Posts Tagged ‘roland pacheco’

10406391_10204268820182337_4430033305149929402_n eric_bd

I did this traditional Marquesan upper arm piece today on a gentleman that wanted to show his love for his two daughters as well as his love for the sea and fishing. There is also several protection motifs; mata hoata and hope vehine. He is planning on adding to it on his next visit and so is looking forward to returning here to Hawaii.

Breakdown of motifs is as follows:

a) Ani ata- sky or heavens, essentially heaven or where the sky and water meet. Represents his ancestors looking over him, providing spiritual protection and power (mana)
b) Pahoe- this is one of his daughters
c) Hope Vehine- the dark ‘c’ shaped motif is an analog to the turtle shell and is for protection
d) I’ima-hand, this motif holds the entire tattoo to the body
e) Pahoe- this is his other daughter
f) Ipu oto, vessel/gourd/bowl, this motif is a container analog representing a vessel to contain mana or spiritual power. It is also representative of the universe.
g) Tai- the sea, in this case a wave
h) Mekau- fish hook, because he likes to fish
i) Mata hoata- all seeing eye. This is an analog to a face with eyes, nose and mouth (j). The purpose of this motif is to act as a surrogate; it watches out for potential danger and is in a sense, clairvoyant. This one is different because I placed another set of eyes parallel with the nose so that it can see danger from all angles, forward/backward, up/down. The row of niho, or teeth (j) acts as its mouth and is intended to stop any threat by biting down on it.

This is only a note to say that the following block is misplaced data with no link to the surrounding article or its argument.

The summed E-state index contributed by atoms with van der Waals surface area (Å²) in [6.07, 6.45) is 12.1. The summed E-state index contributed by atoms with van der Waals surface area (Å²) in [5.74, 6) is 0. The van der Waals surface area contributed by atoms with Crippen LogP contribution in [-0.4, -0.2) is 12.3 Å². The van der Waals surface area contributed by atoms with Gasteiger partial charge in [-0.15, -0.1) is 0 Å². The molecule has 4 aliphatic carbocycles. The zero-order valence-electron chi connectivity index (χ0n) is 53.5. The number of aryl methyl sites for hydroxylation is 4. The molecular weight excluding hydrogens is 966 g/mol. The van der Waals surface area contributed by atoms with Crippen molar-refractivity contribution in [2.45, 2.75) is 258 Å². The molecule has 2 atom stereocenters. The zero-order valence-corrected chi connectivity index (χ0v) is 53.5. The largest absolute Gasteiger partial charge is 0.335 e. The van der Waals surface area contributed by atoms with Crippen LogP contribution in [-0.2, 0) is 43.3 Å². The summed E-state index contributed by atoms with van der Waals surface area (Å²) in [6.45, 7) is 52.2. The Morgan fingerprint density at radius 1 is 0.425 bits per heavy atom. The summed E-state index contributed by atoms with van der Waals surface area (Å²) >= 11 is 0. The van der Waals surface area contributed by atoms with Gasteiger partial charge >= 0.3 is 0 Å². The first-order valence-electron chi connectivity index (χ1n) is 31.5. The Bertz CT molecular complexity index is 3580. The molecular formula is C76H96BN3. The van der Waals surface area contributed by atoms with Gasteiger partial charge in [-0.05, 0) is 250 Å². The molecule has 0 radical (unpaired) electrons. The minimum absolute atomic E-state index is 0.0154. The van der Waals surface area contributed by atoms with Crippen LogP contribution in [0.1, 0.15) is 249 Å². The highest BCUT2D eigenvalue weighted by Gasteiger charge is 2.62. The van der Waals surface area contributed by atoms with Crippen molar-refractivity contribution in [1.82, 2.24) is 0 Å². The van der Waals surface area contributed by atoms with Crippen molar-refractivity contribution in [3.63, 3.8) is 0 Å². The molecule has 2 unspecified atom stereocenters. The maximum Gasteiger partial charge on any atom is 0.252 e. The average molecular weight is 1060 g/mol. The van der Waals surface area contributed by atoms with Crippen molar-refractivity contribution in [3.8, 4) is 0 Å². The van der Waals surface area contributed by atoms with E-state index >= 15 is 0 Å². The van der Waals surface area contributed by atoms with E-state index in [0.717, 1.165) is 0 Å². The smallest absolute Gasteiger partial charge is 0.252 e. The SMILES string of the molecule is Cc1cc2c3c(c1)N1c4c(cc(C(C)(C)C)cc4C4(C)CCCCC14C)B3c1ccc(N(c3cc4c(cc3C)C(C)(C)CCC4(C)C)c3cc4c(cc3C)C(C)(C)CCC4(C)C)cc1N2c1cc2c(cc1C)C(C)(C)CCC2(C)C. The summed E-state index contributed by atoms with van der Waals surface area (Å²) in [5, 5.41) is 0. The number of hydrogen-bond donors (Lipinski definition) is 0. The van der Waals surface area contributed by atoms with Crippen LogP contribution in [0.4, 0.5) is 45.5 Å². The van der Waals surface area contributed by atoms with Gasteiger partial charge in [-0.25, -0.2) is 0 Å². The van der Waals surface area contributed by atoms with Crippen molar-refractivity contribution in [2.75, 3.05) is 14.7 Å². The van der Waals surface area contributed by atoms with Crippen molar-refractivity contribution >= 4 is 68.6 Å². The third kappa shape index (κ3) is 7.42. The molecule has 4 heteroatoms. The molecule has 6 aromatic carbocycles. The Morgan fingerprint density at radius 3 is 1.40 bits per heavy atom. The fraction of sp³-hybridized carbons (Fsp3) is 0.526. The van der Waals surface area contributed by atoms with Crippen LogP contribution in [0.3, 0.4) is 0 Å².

I did this tattoo on Anna yesterday as a memorial piece for her friend Pamela who died last year in a horrible car accident. The first tattoo that I ever did on Pam was of a red-eyed tree frog on her lower back. Pam had an enormous heart and was always there to lend a hand. We miss her dearly and will forever feel the loss of such a kind soul. Aloha.


lucasThis forearm piece is intended to show this persons love for the land, sea, air and fire. It is also a representation of his unity with family and ancestors. At the center is a compass motif that speaks of his past and future travels.
The overall paka shape is that of a hulu ‘io, or hawk feather. This relates to his aumakua and also symbolizes freedom. The symmetry of the piece speaks to the intended duality of the overall design which reinforces the efficacy of the tattoo.
This piece is done in Ana’ole style while its component pieces are done in traditional Marquesan, Maori and Hawaiian.

a) Hope vehine/ Kea/ Mata- this symbol represents the twin goddesses of tattoo, the turtle shell and the eye. Intended to glorify the art of tattoo, protect and look out for danger, respectively.